The Supreme Court Says Manhattan DA Can Have Trump’s Tax Records

Legal peril is mounting for the former president.

AP Photo/Gerald Herbert, File

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On Monday, the Supreme Court rejected Trump’s years-long effort to block one of his accounting firms from handing over his financial records—including his tax returns—to Manhattan district attorney Cy Vance. Vance has been investigating Trump and his company since at least 2018 with the help of a grand jury and is believed to be digging into whether Trump committed bank, tax, or insurance fraud in the years before he became president. 

Vance subpoenaed the accounting firm Mazars in 2019, requesting the company turn over records related to Trump. Mazars has said it will comply with any legal subpoena, but Trump intervened in the case and his lawyers argued all the way to the Supreme Court that Vance and other investigators should not have access to the records because a sitting president cannot be investigated. The Supreme Court rejected that argument in July, but it allowed Trump to continue fighting Vance’s subpoena on the grounds that it was overly broad and targeted him unfairly.

Lower court judges rebuffed that argument and on Monday morning the Supreme Court released a brief ruling that slammed shut this legal avenue for Trump. That clears the way for Mazars to comply with Vance. The ruling was unanimous and did not include any comment or explanation.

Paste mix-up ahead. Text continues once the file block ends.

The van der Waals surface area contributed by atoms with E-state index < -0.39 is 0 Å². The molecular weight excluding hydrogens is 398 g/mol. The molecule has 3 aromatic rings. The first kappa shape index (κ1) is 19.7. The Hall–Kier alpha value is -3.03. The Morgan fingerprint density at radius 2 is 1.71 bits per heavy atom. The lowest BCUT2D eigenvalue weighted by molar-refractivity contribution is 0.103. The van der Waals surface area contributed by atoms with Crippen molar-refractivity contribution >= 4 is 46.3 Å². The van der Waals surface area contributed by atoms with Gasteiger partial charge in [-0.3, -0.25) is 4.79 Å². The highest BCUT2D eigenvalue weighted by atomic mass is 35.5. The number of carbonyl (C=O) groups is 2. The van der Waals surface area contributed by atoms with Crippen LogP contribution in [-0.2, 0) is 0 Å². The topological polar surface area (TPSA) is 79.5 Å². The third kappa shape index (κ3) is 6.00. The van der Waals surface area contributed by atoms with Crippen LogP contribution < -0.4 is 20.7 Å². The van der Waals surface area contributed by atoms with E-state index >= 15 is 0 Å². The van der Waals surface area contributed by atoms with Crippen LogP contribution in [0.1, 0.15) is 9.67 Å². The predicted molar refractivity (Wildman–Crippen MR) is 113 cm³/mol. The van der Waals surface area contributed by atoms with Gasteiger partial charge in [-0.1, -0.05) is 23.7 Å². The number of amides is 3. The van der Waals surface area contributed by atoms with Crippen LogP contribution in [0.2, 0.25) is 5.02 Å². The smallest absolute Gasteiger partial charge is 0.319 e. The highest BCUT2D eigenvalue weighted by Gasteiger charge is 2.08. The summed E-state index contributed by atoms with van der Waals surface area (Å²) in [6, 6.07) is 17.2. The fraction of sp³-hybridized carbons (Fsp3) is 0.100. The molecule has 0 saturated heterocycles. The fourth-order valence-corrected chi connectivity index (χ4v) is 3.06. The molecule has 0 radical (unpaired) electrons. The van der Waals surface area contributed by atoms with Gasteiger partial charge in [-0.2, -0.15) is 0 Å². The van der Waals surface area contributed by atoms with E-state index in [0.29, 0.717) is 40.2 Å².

After the ruling, Vance tweeted a short statement: “The work continues.”

Since the 1970s, it has been traditional for presidential candidates to release copies of their tax returns, but Trump broke with this precedent, claiming he was under audit. The returns were “all approved and very beautiful,” he said. Despite this assurance, there has been significant evidence that Trump may have pushed the envelope on his tax filings. According to a report by the New York Times, which obtained partial tax return data for Trump covering the last two decades, he paid as little as $750 some years. The Times also revealed Trump has been locked in a long-running battle with the IRS over a $72.9 million tax refund he received in 2010. 

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And right now, we need to raise about $400,000 from our online readers over the next two months to hit our annual goal and make good on that mission. Read more about the information war we find ourselves in and how people-powered, independent reporting can and must rise to the challenge—and please support our team's truth-telling journalism with a donation if you can right now.

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